McLean, Salas-Ramirez, and many of the others who now despise de Blasio believed in him when he ran specifically because he campaigned as a progressive who promised over and over again that he would advocate for the marginalized before anyone else. Everyone has a different story about when they realized he wasn’t as dedicated to lifting them up as he promised, but the degree to which he’s done the opposite throughout the pandemic has still come as a shock. “I believed in de Blasio, I had hope in de Blasio, I voted for de Blasio,” McClean says. “But what he has shown us is that he doesn’t care.”
Many of those who have worked with the mayor insist that he means well. They do so as a way of tempering their criticisms, and there’s often a sense of pity there, like he succumbed to some ineluctable corrupting force. “He’s a good person who really wanted to do great things for New York City, and really got off to a good start,” says Almonte, who speaks fondly of the early days of the administration, about how exciting things were and how much hope there was.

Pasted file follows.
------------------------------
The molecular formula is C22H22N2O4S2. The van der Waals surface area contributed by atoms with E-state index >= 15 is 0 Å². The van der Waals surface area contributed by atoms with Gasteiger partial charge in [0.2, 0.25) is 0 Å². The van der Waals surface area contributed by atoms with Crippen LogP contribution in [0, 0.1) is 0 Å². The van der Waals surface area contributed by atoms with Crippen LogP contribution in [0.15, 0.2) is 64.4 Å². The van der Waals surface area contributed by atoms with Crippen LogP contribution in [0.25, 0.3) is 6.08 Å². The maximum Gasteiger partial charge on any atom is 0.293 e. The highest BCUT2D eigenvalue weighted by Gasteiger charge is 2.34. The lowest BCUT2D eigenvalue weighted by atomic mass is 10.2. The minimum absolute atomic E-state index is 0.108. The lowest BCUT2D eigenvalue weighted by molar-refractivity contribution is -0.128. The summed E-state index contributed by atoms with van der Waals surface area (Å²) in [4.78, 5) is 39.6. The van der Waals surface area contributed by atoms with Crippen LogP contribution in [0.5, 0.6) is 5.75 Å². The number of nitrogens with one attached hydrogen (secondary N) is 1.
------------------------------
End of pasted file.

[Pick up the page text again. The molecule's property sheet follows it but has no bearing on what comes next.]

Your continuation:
“Somewhere along the line—”
“It’s an extremely difficult job. I do want to say that it’s very easy to criticize the mayor of New York City.”
This is certainly true. As Wallace S. Sayre and Herbert Kaufman wrote notably in their 1960 book Governing New York City, the mayor ‘’is the highly vulnerable symbol of all the defects in the city and its government.’’ This is true of all mayors, but the mayor of New York, a big, dense, and complicated city never without a surplus of defects, is uniquely positioned to be pilloried. When a viral pandemic brings the city to its knees, it’s going to get ugly for the person in charge. “There are a lot of things that are his fault, but there are a lot of things that aren’t,” Katz says. “He’s just too easy of a target and he gets blamed for everything.”